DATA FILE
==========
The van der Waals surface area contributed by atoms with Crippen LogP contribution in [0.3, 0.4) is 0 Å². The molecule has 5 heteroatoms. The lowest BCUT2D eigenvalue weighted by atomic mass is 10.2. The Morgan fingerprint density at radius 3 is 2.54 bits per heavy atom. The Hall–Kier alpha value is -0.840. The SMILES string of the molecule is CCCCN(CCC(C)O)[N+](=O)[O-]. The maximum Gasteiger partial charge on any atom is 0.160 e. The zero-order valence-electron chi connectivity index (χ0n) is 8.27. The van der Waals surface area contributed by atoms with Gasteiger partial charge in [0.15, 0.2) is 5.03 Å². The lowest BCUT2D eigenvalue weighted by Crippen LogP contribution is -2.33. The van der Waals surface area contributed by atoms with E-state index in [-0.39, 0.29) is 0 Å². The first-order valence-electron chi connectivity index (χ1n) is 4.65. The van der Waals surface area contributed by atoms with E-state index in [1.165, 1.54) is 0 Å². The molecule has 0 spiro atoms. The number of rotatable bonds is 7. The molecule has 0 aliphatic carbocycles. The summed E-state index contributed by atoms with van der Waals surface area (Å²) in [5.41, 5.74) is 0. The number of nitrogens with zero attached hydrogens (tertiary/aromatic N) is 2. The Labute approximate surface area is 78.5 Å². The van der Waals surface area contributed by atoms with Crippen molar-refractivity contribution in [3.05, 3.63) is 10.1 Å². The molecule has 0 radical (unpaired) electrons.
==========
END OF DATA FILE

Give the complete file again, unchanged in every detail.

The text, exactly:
The van der Waals surface area contributed by atoms with Crippen LogP contribution in [0.3, 0.4) is 0 Å². The molecule has 5 heteroatoms. The lowest BCUT2D eigenvalue weighted by atomic mass is 10.2. The Morgan fingerprint density at radius 3 is 2.54 bits per heavy atom. The Hall–Kier alpha value is -0.840. The SMILES string of the molecule is CCCCN(CCC(C)O)[N+](=O)[O-]. The maximum Gasteiger partial charge on any atom is 0.160 e. The zero-order valence-electron chi connectivity index (χ0n) is 8.27. The van der Waals surface area contributed by atoms with Gasteiger partial charge in [0.15, 0.2) is 5.03 Å². The lowest BCUT2D eigenvalue weighted by Crippen LogP contribution is -2.33. The van der Waals surface area contributed by atoms with E-state index in [-0.39, 0.29) is 0 Å². The first-order valence-electron chi connectivity index (χ1n) is 4.65. The van der Waals surface area contributed by atoms with E-state index in [1.165, 1.54) is 0 Å². The molecule has 0 spiro atoms. The number of rotatable bonds is 7. The molecule has 0 aliphatic carbocycles. The summed E-state index contributed by atoms with van der Waals surface area (Å²) in [5.41, 5.74) is 0. The number of nitrogens with zero attached hydrogens (tertiary/aromatic N) is 2. The Labute approximate surface area is 78.5 Å². The van der Waals surface area contributed by atoms with Crippen molar-refractivity contribution in [3.05, 3.63) is 10.1 Å². The molecule has 0 radical (unpaired) electrons.